AMERICAN DREAM: THREE WOMEN,
TEN KIDS AND A NATION'S DRIVE TO END WELFARE
New York Times reporter chronicles the post-Clinton welfare landscape.
By Scott Duke Harris
Nothing marked Bill Clinton
as a new kind of Democrat more than his campaign pledge to "end welfare as
we know it." Both blunt and vague, the promise resonated with a view that
the social safety net had become a web that ensnared the underclass, particularly
African Americans, in a gloomy pathology of dependency. Too many of the poor,
Clinton said, couldn't even dream the American Dream.
Dream is the melancholy title Jason DeParle of the New York Times chose for his
richly researched, beautifully written chronicle of the era that fulfilled Clinton's
pledge. Political abstractions are juxtaposed against the personal dramas of three
emblematic unwed mothers. By the book's end, the women have 10 children between
them, and one, at age 35, is already a grandmother. At first glance, Angie, Jewell,
and Opal seem to justify all the criticisms of the welfare system: Each new birth
ensures a larger welfare check; they move from Chicago to Milwaukee for higher
benefits and cheaper rent; they take jobs without telling the welfare office.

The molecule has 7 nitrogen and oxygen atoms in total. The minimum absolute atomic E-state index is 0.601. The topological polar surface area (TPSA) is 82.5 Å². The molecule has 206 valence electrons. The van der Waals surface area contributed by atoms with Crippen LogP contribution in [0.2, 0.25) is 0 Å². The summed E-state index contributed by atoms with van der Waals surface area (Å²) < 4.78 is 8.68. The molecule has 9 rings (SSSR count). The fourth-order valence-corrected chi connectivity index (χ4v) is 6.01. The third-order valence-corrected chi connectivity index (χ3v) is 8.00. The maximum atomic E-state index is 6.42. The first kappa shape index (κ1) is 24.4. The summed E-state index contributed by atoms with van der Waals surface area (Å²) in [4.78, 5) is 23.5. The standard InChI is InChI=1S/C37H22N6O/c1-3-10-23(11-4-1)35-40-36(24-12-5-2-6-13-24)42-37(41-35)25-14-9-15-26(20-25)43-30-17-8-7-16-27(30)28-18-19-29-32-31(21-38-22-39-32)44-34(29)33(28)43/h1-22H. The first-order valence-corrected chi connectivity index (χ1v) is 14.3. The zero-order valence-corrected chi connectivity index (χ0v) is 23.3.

Fathers tend to be out of the picturetwo are in prison for murder.
DeParle's intimate reporting reveals that welfare dependence was a symptom, not
a cause, of the chaotic happenstance of their lives. On a wrenching day when Angie,
in the stirrups preparing to end an unwanted pregnancy, abruptly halts the procedure,
it is clear that the prospect of a larger check is the last thing on her mind.
These women are survi- vors, scuffling by. When Washington moves to reform welfare,
they shrug it off: They'll manage. Two do so, marginally improving their lots.
The third, with no net to catch her, finds a bleaker fate.
reform is recalled as a triumph for Clinton, whose policy benefited from a robust
economy. DeParle's judgment: The root cause of troubles in the African American
underclass was never welfare. But nobody has figured out how to legislate fatherhood.